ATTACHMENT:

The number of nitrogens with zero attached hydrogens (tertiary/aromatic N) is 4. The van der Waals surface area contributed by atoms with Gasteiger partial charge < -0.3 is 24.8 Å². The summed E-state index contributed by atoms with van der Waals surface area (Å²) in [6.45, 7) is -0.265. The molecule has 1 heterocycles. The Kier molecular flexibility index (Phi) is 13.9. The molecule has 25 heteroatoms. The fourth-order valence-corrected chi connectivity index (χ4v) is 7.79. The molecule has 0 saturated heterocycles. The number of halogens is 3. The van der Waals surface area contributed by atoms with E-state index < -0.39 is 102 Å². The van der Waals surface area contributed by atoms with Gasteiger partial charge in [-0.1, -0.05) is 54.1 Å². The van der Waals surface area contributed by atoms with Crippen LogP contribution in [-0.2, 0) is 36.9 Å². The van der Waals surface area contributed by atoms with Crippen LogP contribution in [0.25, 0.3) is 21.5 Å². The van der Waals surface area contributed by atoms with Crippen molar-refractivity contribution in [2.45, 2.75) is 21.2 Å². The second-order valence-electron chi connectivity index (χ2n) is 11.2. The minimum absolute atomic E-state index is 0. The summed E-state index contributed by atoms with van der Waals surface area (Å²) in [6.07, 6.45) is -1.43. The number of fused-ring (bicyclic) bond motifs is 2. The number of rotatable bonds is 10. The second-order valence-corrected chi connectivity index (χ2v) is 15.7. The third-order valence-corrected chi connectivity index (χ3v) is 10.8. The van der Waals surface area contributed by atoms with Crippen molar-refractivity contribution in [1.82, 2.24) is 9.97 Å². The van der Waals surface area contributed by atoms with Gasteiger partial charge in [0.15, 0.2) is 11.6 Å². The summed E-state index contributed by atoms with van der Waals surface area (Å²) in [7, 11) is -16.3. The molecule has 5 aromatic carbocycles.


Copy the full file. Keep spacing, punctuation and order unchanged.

The number of nitrogens with zero attached hydrogens (tertiary/aromatic N) is 4. The van der Waals surface area contributed by atoms with Gasteiger partial charge < -0.3 is 24.8 Å². The summed E-state index contributed by atoms with van der Waals surface area (Å²) in [6.45, 7) is -0.265. The molecule has 1 heterocycles. The Kier molecular flexibility index (Phi) is 13.9. The molecule has 25 heteroatoms. The fourth-order valence-corrected chi connectivity index (χ4v) is 7.79. The molecule has 0 saturated heterocycles. The number of halogens is 3. The van der Waals surface area contributed by atoms with E-state index < -0.39 is 102 Å². The van der Waals surface area contributed by atoms with Gasteiger partial charge in [-0.1, -0.05) is 54.1 Å². The van der Waals surface area contributed by atoms with Crippen LogP contribution in [-0.2, 0) is 36.9 Å². The van der Waals surface area contributed by atoms with Crippen LogP contribution in [0.25, 0.3) is 21.5 Å². The van der Waals surface area contributed by atoms with Crippen molar-refractivity contribution in [2.45, 2.75) is 21.2 Å². The second-order valence-electron chi connectivity index (χ2n) is 11.2. The minimum absolute atomic E-state index is 0. The summed E-state index contributed by atoms with van der Waals surface area (Å²) in [6.07, 6.45) is -1.43. The number of fused-ring (bicyclic) bond motifs is 2. The number of rotatable bonds is 10. The second-order valence-corrected chi connectivity index (χ2v) is 15.7. The third-order valence-corrected chi connectivity index (χ3v) is 10.8. The van der Waals surface area contributed by atoms with Crippen molar-refractivity contribution in [1.82, 2.24) is 9.97 Å². The van der Waals surface area contributed by atoms with Gasteiger partial charge in [0.15, 0.2) is 11.6 Å². The summed E-state index contributed by atoms with van der Waals surface area (Å²) in [7, 11) is -16.3. The molecule has 5 aromatic carbocycles.